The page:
In my haste to cover my naked parts, I then staple the right side of the robe all crooked. I glance at myself in the mirror and see that what I’m wearing no longer resembles anything like a robe. Jagged bits of paper are sticking up everywhere, with random clumps of staples littering the sides and shoulders. I look like a mental patient who escaped to a paper factory and crafted a paper suit before attempting to create a paper getaway car to drive to paper Mexico. All I’m missing is a touch of (paper) crazy about the eyes.
After inspecting my handiwork, I inadvertently bend over laughing, thus causing the one untorn part of the robe to explode. And in trying to fix it, I accidentally staple the back of the robe to my khakis. I’m hunkered over in my paper straitjacket, struggling to remove staples from my pants, when my gynecologist enters.
The doctor then excuses herself while she tries to stop crying.
Fortunately, when she returns she’s carrying a cloth gown, which I manage to put on upside down and backward. However, she’s got access to all the forbidden zones, so we leave it as is. She apologizes for giggling and says this sort of thing happens all the time. Yeah. Of course it does. Ten bucks says six months from now an entire table of conference-going, Chardonnay-swilling, lobster-tail-eating OB/GYNs will be laughing at me when she recounts this scene.
To the good doctor’s credit, she senses how scared I am, although perhaps my inability to clothe myself tipped her off. Or possibly me shrieking, “I am fucking terrified!”
Which is why I’m not surprised her first question is, “Do you use recreational drugs?”
I think for a moment before replying, “I don’t know. Do you consider NyQuil recreational?”
“I guess that would depend on the frequency,” she replies.
“Maybe every couple of months?”
“I’d say that’s okay. Any other drug usage? Marijuana? Ecstasy? Cocaine?”
“Ha!” I reply. “Look at my butt; is this the ass of a coke fiend? I think not. However, sometimes when I’m tense, I have an OTC sleeping pill and follow it with a champagne chaser. Actually, it’s my signature drink and I call the combination ‘The Judy Garland.’ ”
After the doctor explains why she can’t just “remove the whole shootin’ match so I don’t ever have to suffer through this again,” she puts on her rubber gloves, at which point I may or may not pass out.
When I snap to, I inform her, “My middle name is Ann, my favorite movie is Pulp Fiction, and I have a naughty pit bull named Maisy. Seems like if you’re going to poke around down there, you should know a bit more about me.”
She nods thoughtfully and tells me, “My middle name is Elizabeth and I like Law and Order reruns. I backpacked in Europe after I finished undergrad and I adore Indian food. Now can you please uncross your legs so I can get a look?” The whole exam takes less than five minutes and . . . yes, I realize I probably overreacted. No matter how unpleasant the circumstance, if I can hold my breath for the duration, it can’t be so bad. After I dress,7 the doctor reenters the exam room and wants to discuss breast health. The only thing slightly less mortifying than being naked with a stranger is talking about it.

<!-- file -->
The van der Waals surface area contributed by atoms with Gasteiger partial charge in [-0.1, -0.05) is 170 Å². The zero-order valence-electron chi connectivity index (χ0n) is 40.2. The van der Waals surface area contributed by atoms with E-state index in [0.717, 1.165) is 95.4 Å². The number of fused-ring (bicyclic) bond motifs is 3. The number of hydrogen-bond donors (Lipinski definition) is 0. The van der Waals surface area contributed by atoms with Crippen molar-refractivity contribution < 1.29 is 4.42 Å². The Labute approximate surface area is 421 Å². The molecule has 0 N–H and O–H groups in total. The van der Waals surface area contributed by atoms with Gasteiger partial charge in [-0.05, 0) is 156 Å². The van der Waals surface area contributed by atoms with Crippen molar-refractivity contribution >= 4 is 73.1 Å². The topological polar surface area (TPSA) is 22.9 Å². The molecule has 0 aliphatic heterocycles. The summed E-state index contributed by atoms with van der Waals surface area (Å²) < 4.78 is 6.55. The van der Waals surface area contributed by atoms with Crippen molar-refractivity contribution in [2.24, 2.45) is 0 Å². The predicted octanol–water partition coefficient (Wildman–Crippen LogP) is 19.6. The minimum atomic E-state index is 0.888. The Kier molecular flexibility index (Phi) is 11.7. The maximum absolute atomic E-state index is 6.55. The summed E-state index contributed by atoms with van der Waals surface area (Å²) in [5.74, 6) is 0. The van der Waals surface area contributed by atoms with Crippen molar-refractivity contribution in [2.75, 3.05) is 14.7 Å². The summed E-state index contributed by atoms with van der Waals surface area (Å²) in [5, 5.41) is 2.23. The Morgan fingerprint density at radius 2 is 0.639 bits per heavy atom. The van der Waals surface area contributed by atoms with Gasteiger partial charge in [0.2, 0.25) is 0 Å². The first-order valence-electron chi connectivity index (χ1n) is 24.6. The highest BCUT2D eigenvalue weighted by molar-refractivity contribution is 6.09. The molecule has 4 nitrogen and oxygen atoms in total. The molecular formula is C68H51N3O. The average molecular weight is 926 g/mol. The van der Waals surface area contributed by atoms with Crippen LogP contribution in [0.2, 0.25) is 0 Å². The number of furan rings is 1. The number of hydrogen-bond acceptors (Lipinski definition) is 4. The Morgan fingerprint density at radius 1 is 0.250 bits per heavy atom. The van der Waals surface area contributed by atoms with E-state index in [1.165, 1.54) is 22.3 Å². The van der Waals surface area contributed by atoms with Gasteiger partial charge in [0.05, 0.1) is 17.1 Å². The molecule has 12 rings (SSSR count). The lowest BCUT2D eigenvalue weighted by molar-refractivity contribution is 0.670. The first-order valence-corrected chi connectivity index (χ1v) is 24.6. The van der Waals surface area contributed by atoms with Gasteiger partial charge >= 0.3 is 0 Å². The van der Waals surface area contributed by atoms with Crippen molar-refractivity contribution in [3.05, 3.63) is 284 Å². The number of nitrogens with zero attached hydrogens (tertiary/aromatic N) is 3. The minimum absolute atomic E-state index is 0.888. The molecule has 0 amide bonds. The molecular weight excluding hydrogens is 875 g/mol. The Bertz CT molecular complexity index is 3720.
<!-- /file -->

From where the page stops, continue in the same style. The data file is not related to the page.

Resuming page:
Stab me in the eye with a fucking fork, why don’t you?
Anyway, the doctor tries to give me a little kit that includes a journal to document my monthly cancer-screening self-exam.
What the hell am I going to record in a boob journal?
January 1—Got to second base with myself. Heh.
February 1—Got to second base with myself. Heh.
March 4—Forgot about the screening and only remembered
four days later when I almost slammed my boob in the car door. Got to second base with myself. Heh.
Sorry, but I do not possess the kind of maturity required to write about me ol’ knockers on a regular basis. I politely refuse the offer, claiming I couldn’t see me using it, what with all the giggling. Although I have to wait for the pap results to come back from the lab, everything else looks fine and I’m free to go, thank God.
Pants securely on, bags packed, and sock-free, I leave the scary, scary office with a spring in my step and a bit of a speculum-induced waddle. I did it! It’s over! I congratulate myself for being brave, so very brave,8 and decide it is treat time. Woo-hoo! But what to get? When I was a kid, my mom would take me to Dairy Queen after a particularly traumatic allergist appointment, but (a) she’s 150 miles away, and (b) it’s fourteen degrees today. So a Peanut Buster Parfait is probably out.